Peter Watt is wrong: Labour needs its members

Peter Watt's insistence that Labour should stop attempting to recruit members is wrong. The success of local models of party organisation, in Birmingham, Oxford and Gedling is proof of this.

Just once in a while you read a piece that so breathtakingly misses the point that you have to re-read it several times. Peter Watt’s argument that Labour shouldn’t try to recruit more members falls firmly into this category.

The rational response is laughter but I’m afraid it has me in tears- and it explains a lot of what has happened since 1997. Watt was general secretary of the party for a time and saw the party shrivel year by year. He seems reconciled to this as a fact of nature which, to be frank, is just not good enough.

Apparently, focusing on recruiting members is too costly, means you ignore the electorate, and ends up in political disaster as they just leave anyway and that is embarrassing.

Let’s simply dispatch these arguments one by one. When Watt asserts that a membership drive is too costly what he’s talking about is an expensive centrally driven marketing exercise. I agree. That is too costly. And it’s ineffective. And increasingly campaigning, membership recruitment, membership relationship building has been centralised over the last decade and a half. That’s expensive. And it’s ineffective.

But what if membership recruitment is local and personal? What if Labour becomes a community embedded, movement party? It becomes about building a whole myriad of local relationships- with civil society, supporters, and members within communities. Then it is less expensive. And it’s effective.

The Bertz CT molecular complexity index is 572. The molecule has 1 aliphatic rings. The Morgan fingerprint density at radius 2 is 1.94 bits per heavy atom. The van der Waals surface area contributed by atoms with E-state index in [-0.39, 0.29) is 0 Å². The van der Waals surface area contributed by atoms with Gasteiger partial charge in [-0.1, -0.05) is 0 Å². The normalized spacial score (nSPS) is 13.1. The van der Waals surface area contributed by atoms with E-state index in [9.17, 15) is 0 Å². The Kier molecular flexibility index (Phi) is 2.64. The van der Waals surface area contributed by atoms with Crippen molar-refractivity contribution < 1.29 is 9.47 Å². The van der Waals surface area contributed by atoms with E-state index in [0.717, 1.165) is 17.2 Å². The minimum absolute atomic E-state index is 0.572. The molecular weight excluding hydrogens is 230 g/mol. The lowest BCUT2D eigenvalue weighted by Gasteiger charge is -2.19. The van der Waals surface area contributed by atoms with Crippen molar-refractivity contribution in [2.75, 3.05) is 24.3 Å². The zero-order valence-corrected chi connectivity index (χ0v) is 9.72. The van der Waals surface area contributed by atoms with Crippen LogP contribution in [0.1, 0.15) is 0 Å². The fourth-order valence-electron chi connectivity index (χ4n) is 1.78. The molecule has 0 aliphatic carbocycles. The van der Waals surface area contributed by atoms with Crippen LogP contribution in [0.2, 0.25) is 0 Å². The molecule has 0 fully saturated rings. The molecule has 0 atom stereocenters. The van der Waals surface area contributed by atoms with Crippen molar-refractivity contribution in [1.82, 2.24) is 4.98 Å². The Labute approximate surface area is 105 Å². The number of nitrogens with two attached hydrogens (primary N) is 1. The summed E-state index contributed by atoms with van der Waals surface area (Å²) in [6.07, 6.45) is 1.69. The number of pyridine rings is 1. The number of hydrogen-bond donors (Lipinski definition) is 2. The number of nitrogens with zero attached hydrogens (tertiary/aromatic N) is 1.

It shouldn’t be necessary to revisit Birmingham Edgbaston, Oxford East, Gedling or a whole other range of constituencies who have ignored the centralised machine approach and made a success of building relational, growing, community focused and electorally successful Labour parties to make the point.

The success of these local models of party organisation should show why it’s worth the effort. What if Hope not Hate had simply said that recruiting 1000s of volunteers to defeat the BNP wasn’t worth the hassle? Well, rather than willing them off the electoral map in 2010 there may now be significantly more BNP councillors.

Watt goes on to assert:

“We use talking to members and membership recruitment as a proxy for listening to voters.”

But who are the ‘we’ to whom Peter Watt refers? I suspect he means the ‘party.’ But again, he is guilty of conceiving the party as a machine whereas, at its best, it is far more organic than that and should be much more so. The more it expands its reach into communities, the more organic and relational the party will become.

You expand your horizons by reaching out and broadening your field of vision. More real connections means a broader perspective which means a more responsive party. The argument for diversity is the same- it’s not about ticking boxes, it’s about broadening our understanding making us more creative and responsive to all needs.

So there is no conflict between expanding the party and understanding the electorate. Peter Watt calls this expansion strategy, ‘a membership drive’ but it’s not that at all. It is about changing the nature of the party. Reaching and understanding the electorate and making the party broader and more outward looking are one in the same. It is a false dichotomy and category error.

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